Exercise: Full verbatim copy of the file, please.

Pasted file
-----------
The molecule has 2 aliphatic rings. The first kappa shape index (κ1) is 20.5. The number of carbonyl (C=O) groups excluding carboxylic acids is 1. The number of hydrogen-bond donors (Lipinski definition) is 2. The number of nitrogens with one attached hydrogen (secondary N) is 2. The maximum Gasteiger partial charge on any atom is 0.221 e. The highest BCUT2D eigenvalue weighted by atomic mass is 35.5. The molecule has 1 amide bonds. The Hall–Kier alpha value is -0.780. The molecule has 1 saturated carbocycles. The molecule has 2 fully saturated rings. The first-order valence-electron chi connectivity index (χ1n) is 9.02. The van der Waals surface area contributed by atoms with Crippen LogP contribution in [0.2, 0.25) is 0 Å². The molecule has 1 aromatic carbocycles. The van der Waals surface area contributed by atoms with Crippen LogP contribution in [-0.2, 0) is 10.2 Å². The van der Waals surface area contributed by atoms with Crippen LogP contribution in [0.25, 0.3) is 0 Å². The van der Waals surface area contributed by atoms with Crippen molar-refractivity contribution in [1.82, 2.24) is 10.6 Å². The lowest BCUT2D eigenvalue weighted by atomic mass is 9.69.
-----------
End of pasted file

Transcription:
The molecule has 2 aliphatic rings. The first kappa shape index (κ1) is 20.5. The number of carbonyl (C=O) groups excluding carboxylic acids is 1. The number of hydrogen-bond donors (Lipinski definition) is 2. The number of nitrogens with one attached hydrogen (secondary N) is 2. The maximum Gasteiger partial charge on any atom is 0.221 e. The highest BCUT2D eigenvalue weighted by atomic mass is 35.5. The molecule has 1 amide bonds. The Hall–Kier alpha value is -0.780. The molecule has 1 saturated carbocycles. The molecule has 2 fully saturated rings. The first-order valence-electron chi connectivity index (χ1n) is 9.02. The van der Waals surface area contributed by atoms with Crippen LogP contribution in [0.2, 0.25) is 0 Å². The molecule has 1 aromatic carbocycles. The van der Waals surface area contributed by atoms with Crippen LogP contribution in [-0.2, 0) is 10.2 Å². The van der Waals surface area contributed by atoms with Crippen LogP contribution in [0.25, 0.3) is 0 Å². The van der Waals surface area contributed by atoms with Crippen molar-refractivity contribution in [1.82, 2.24) is 10.6 Å². The lowest BCUT2D eigenvalue weighted by atomic mass is 9.69.